Blog: Radical Acceptance of Desire

Blog: Radical Acceptance of Desire

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When I was first introduced to Buddhism in a high school World Studies class, I dismissed it out-of-hand. This was during the hedonistic days of the late ‘60s, and this spiritual path seemed so grim with its concern about attachment and, apparently, anti-pleasure. Buddhism seemed to be telling me to stop seeking after romantic relationships, forego having good times with friends, avoid the highs of marijuana and give up my adventures in nature. In my mind, freedom from desire would take the fun out of life.

Years later I would realize that the Buddha never intended to make desire itself the problem. When he said craving causes suffering, he was referring not to our natural inclination as living beings to have wants and needs, but to our habit of clinging to experience that must, by nature, pass away, and that relating wisely to the powerful and pervasive energy of desire is a pathway into unconditional loving.

I first saw a glimpse of this possibility many years ago in what might be considered the hotbed of desire: romantic relationship. I’d been divorced for several years, and had met a man who seemed to be exactly what I was looking for. In our few casual encounters something had clicked and I was infatuated.

In the midst of the typical rush and excitement of such connections, I left for a weeklong meditation retreat. In the six years that I had been practicing Buddhist meditation, I’d attended a number of such retreats and loved the states of clarity and presence I touched there. But this time, instead of settling into even a semblance of mindful presence, my immediate and compelling draw was to the pleasures of fantasy. I was in the throes of a full-blown “Vipassana Romance,” as such fantasies have come to be known.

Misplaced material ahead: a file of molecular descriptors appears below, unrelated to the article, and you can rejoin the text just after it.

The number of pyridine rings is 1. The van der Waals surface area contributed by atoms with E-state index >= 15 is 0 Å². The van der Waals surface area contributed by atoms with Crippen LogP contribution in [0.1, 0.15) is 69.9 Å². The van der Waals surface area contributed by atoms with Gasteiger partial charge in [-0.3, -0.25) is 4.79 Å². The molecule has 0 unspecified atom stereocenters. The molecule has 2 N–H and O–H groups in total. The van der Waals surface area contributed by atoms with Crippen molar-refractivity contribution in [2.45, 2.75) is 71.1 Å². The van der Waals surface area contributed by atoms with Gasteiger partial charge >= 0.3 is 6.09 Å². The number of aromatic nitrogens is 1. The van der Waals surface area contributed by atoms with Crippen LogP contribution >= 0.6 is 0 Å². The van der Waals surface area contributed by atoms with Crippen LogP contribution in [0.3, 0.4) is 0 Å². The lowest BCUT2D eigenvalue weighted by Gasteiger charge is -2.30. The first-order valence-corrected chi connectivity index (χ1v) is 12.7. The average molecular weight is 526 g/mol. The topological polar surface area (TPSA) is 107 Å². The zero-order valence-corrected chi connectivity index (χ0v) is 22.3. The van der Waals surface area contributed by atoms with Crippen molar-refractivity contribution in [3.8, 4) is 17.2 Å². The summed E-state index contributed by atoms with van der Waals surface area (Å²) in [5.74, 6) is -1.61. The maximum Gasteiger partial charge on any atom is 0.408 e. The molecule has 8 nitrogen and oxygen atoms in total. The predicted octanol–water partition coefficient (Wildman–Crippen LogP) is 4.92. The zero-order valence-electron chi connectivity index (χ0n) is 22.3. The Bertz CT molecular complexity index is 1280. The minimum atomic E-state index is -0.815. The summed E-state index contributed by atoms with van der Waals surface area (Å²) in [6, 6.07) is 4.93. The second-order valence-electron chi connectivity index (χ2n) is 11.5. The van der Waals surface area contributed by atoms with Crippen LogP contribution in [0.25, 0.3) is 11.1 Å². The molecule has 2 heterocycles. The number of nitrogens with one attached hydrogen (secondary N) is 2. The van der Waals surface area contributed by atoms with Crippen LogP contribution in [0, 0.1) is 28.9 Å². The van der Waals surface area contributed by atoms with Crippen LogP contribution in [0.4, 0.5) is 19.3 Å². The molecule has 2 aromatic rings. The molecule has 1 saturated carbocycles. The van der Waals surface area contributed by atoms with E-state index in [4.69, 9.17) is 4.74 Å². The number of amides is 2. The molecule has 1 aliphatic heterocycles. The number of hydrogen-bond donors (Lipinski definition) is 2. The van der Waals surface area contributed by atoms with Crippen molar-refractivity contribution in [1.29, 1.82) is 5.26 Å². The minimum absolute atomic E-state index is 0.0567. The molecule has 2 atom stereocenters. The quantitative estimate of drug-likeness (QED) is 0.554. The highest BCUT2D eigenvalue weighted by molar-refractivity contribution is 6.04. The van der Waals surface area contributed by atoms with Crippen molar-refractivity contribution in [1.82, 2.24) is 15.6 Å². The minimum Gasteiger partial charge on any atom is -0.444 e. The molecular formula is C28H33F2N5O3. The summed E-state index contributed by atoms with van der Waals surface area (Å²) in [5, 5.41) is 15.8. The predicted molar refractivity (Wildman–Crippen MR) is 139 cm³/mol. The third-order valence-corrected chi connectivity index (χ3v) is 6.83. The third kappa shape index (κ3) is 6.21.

In the silence and austerity of retreat, the mind can build a whole erotic world around a person we barely know. Often the object of a VR is another meditator who has attracted our attention. In the time span of a few days we can mentally live through a whole relationship—courting, marrying, having a family together. I’d brought my fantasy person with me from home, and this industrial strength VR withstood all my best strategies for letting go and returning to the here and now.

I tried to relax and direct my attention to the breath, to note what was happening in my body and mind. I could barely complete two cycles of mindful breathing before my mind would once again return to its favorite subject. Then, with a stab of guilt, I’d remember where I was. Sometimes I’d look around and take in the serenity and dignity of the meditation hall. I’d remind myself of the freedom and joy of remaining present, and of the suffering that arises from living in stories and illusions.